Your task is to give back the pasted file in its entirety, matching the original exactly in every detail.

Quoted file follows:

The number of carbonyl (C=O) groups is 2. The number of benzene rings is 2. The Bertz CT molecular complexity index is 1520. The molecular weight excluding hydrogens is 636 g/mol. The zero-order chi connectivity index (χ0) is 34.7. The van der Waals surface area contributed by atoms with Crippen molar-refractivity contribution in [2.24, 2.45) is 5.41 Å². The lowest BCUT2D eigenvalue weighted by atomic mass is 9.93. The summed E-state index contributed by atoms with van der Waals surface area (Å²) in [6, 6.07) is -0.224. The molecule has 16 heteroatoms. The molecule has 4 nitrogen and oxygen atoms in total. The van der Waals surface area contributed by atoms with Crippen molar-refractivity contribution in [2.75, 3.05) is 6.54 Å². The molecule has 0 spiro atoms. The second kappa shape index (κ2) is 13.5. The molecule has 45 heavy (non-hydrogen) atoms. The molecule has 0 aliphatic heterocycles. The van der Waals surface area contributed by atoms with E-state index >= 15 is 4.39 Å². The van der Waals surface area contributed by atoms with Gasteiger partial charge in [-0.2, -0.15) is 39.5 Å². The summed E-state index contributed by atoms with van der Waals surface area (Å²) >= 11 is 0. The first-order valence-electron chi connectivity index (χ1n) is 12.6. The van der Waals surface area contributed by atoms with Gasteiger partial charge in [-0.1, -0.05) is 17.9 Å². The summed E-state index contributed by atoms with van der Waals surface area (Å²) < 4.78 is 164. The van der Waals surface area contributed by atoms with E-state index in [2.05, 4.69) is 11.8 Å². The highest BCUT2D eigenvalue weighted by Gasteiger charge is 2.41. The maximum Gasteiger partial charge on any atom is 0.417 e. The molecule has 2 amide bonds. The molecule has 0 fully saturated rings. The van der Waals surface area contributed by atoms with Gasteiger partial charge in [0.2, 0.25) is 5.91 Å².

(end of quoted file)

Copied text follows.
The number of carbonyl (C=O) groups is 2. The number of benzene rings is 2. The Bertz CT molecular complexity index is 1520. The molecular weight excluding hydrogens is 636 g/mol. The zero-order chi connectivity index (χ0) is 34.7. The van der Waals surface area contributed by atoms with Crippen molar-refractivity contribution in [2.24, 2.45) is 5.41 Å². The lowest BCUT2D eigenvalue weighted by atomic mass is 9.93. The summed E-state index contributed by atoms with van der Waals surface area (Å²) in [6, 6.07) is -0.224. The molecule has 16 heteroatoms. The molecule has 4 nitrogen and oxygen atoms in total. The van der Waals surface area contributed by atoms with Crippen molar-refractivity contribution in [2.75, 3.05) is 6.54 Å². The molecule has 0 spiro atoms. The second kappa shape index (κ2) is 13.5. The molecule has 45 heavy (non-hydrogen) atoms. The molecule has 0 aliphatic heterocycles. The van der Waals surface area contributed by atoms with E-state index >= 15 is 4.39 Å². The van der Waals surface area contributed by atoms with Gasteiger partial charge in [-0.2, -0.15) is 39.5 Å². The summed E-state index contributed by atoms with van der Waals surface area (Å²) >= 11 is 0. The first-order valence-electron chi connectivity index (χ1n) is 12.6. The van der Waals surface area contributed by atoms with Gasteiger partial charge in [-0.1, -0.05) is 17.9 Å². The summed E-state index contributed by atoms with van der Waals surface area (Å²) < 4.78 is 164. The van der Waals surface area contributed by atoms with E-state index in [2.05, 4.69) is 11.8 Å². The highest BCUT2D eigenvalue weighted by Gasteiger charge is 2.41. The maximum Gasteiger partial charge on any atom is 0.417 e. The molecule has 2 amide bonds. The molecule has 0 fully saturated rings. The van der Waals surface area contributed by atoms with Gasteiger partial charge in [0.2, 0.25) is 5.91 Å².